One mother sharing her knowledge with others.

How I Sew Strips Together for Quilt Bindings

Most tutorials for sewing strips together to make quilt bindings tell you to line the end of the strips up perpendicular to one another like this:

Line up ends

Then you are instructed to draw a diagonal line from the top left corner of the top strip to the right corner of the bottom strip like this:

Draw diagonal line

Then you are told to sew along the line.

Sew on the line

But when I do that my joined strips almost always look like this:

Strips not lining up

I’ve tried sewing exactly on the line.  I’ve tried sewing a little to the right of the line.   But I still ended up with strips that didn’t line up properly.  It was soooooo frustrating.

After some more experimenting,  I’ve come up with another method for joining strips that works for me every single time.

First, instead of lining the strips up perfectly end to end, I overlap each strip about an eight of an inch like this:

Overlap slightly

Then I draw my diagonal line from the point of the 90 degree angle formed where the two strips overlap at the top to the point of the 90 degree angle formed where they overlap at the bottom.

Draw line from V to V

Then instead of sewing exactly down the middle of that line, I sew along the right edge of the line.  Kind of like carpenters have to know which side of the line to saw on, I had to figure out which side of the line to sew on.

Next I trim my seam allowance and press the seams open.

trim seam

It’s so satisfying now when I flip the strips open and see they are lined up perfectly.

perfectly joined binding strip

That is one thing that I’m learning about quilting.  You can find all sorts of tutorials on-line that show the “correct” way to do something.  But if that way doesn’t work for you, experiment until you find something that does.

My method of joining strips may not be the “correct” or most widely used method of joining strips but it’s the method that works for me to get the results I want.

 

 

7 Comments

  • handstitch
    June 8, 2011 9:40 am

    THANK YOU for such super tutorial. I look forward to put this to the test when my gypsy-along quilt gets to that phase 😀

  • Mary Grace McNamara
    June 8, 2011 10:19 am

    Excellent! I hate joining strips and I love using bias binding so I use the method I showed in my never ending bias binding tutorial on my website. But for straight-grain binding, your method is great! I’ve had that same thing happen to me where the strips don’t line up, but I never took the time to figure out how to do it differently so they would line up. Thanks for sharing your discovery!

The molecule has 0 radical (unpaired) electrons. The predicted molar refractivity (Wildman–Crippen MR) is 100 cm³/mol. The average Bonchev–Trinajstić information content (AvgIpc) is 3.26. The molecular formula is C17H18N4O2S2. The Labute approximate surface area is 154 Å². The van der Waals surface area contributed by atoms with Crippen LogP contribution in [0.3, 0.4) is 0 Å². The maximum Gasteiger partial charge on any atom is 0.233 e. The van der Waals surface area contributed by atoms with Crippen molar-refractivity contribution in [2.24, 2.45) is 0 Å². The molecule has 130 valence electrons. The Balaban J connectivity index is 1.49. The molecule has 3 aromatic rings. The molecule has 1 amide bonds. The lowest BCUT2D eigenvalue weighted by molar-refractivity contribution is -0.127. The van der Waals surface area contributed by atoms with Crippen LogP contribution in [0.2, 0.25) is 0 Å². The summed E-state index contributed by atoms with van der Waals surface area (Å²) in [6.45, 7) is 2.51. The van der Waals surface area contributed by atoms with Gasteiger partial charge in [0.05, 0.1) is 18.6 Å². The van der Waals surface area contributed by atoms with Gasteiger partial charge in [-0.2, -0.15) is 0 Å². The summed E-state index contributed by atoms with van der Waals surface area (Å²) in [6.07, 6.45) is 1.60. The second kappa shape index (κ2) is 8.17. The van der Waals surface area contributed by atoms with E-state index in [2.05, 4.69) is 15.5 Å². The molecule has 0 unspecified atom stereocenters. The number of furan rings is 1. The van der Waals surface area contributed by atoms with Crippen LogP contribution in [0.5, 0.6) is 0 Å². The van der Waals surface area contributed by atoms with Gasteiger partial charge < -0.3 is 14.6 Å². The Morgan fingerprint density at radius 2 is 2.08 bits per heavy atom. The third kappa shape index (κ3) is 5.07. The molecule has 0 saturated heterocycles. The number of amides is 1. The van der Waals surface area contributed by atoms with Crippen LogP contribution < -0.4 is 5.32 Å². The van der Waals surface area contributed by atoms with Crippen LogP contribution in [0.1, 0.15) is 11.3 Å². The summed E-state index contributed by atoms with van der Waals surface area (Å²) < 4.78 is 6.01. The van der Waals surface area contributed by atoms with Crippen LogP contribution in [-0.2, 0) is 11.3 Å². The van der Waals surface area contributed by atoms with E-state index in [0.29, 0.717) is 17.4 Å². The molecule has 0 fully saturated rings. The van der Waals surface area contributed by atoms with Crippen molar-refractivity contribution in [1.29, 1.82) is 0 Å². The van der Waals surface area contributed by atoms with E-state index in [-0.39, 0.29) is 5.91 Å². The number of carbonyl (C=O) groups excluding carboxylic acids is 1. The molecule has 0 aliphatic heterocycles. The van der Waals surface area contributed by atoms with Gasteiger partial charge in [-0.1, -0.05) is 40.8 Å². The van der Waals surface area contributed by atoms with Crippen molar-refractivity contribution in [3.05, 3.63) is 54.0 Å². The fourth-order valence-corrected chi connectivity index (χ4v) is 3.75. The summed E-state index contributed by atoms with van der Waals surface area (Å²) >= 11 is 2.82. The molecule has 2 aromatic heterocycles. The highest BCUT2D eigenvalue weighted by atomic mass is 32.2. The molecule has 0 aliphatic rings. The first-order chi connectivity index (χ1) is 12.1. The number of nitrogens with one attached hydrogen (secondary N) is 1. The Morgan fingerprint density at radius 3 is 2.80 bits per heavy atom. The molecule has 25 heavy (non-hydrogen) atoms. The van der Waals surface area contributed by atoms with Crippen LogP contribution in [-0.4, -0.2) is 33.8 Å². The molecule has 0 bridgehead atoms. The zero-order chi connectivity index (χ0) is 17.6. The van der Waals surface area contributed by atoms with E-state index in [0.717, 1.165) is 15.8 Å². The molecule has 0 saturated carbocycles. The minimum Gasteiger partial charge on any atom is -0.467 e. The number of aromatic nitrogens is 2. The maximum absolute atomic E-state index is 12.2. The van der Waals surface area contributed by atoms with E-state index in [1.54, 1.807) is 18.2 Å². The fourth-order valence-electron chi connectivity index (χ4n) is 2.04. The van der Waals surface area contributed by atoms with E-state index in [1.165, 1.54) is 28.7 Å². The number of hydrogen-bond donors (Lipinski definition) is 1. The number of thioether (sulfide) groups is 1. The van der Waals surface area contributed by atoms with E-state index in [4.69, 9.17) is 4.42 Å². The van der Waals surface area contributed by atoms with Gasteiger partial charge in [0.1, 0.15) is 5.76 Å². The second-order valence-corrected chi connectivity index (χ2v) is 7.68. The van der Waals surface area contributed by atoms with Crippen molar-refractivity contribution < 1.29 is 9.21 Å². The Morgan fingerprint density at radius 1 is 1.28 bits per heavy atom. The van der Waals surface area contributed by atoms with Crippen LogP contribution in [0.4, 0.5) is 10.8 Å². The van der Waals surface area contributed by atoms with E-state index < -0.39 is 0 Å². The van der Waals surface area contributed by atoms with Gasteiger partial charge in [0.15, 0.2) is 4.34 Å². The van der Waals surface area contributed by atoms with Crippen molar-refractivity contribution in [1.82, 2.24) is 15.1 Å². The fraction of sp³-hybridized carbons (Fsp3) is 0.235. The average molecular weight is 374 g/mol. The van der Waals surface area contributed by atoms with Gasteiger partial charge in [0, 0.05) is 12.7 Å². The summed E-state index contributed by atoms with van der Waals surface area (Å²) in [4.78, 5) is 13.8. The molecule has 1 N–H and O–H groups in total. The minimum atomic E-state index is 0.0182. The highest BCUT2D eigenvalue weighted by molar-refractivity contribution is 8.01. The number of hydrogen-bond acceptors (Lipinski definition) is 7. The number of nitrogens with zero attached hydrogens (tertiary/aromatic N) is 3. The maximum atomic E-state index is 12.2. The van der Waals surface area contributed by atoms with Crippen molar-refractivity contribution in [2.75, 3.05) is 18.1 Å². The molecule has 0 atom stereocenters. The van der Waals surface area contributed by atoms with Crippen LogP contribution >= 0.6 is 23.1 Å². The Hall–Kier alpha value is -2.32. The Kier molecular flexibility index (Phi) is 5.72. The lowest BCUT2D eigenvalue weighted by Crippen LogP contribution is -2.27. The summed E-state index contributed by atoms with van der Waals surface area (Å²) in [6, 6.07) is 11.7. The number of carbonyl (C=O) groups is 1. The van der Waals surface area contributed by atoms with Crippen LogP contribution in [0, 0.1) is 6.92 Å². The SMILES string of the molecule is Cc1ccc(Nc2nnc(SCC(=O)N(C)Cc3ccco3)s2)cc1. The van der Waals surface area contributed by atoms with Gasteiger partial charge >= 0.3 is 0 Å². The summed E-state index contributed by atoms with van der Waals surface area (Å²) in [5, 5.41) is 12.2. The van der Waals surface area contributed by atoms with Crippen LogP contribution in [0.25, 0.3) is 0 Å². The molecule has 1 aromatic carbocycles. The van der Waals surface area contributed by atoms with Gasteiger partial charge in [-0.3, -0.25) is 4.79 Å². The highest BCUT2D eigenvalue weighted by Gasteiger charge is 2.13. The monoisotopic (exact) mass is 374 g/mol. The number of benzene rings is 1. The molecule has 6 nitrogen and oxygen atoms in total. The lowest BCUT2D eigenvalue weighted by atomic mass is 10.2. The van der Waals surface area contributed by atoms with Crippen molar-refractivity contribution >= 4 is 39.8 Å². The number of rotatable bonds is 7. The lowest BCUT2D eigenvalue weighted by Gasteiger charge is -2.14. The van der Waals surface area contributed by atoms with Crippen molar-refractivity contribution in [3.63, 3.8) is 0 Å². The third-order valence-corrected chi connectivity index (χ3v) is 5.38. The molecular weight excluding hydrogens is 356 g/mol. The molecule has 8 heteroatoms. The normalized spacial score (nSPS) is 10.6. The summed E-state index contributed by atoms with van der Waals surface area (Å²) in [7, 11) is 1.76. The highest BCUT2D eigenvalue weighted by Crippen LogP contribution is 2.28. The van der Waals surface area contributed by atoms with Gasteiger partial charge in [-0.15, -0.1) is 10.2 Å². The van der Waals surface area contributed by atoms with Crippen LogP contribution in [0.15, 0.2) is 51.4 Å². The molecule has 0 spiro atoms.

MGM

  • Tracy
    July 15, 2015 7:27 pm

    eureka! I do what you do as far as extending the pieces slightly (which does help some) but I hadn’t yet figured out to sew just to the right of my line. I do love perfection 😉 so thanks for the tip!!

  • Stephanie
    July 20, 2015 10:36 pm

    Susan – Such a fantastically clear tutorial and perfect pictures, as always! I do this too, but have never tried sewing to the right of the line. I will definitely try it next time. I’d love to highlight it again tomorrow in my Tips and Tutorials Tuesday post just in case anyone missed it.

  • Cindy
    July 21, 2015 7:10 am

    Well done tutorial with clear instructions. Ihave been overlapping like you have and found that works better. Now to try sewing to the right of the line.

  • Ruth
    July 21, 2015 11:03 am

    Great instructions – mine never line up right – thanks for this!

  • RedDeliciousLife
    July 23, 2015 10:10 pm

    I bind mine the same way but always sew directly on the line, which means sometimes I’m still just a bit off. So my question to you is this — when you say you “sew along the RIGHT edge of the line” — which side is that? Are you sewing a bit closer to the side you end up cutting off? Or are you sewing a bit closer to the side that remains part of your binding? Just need clarification. Thanks!

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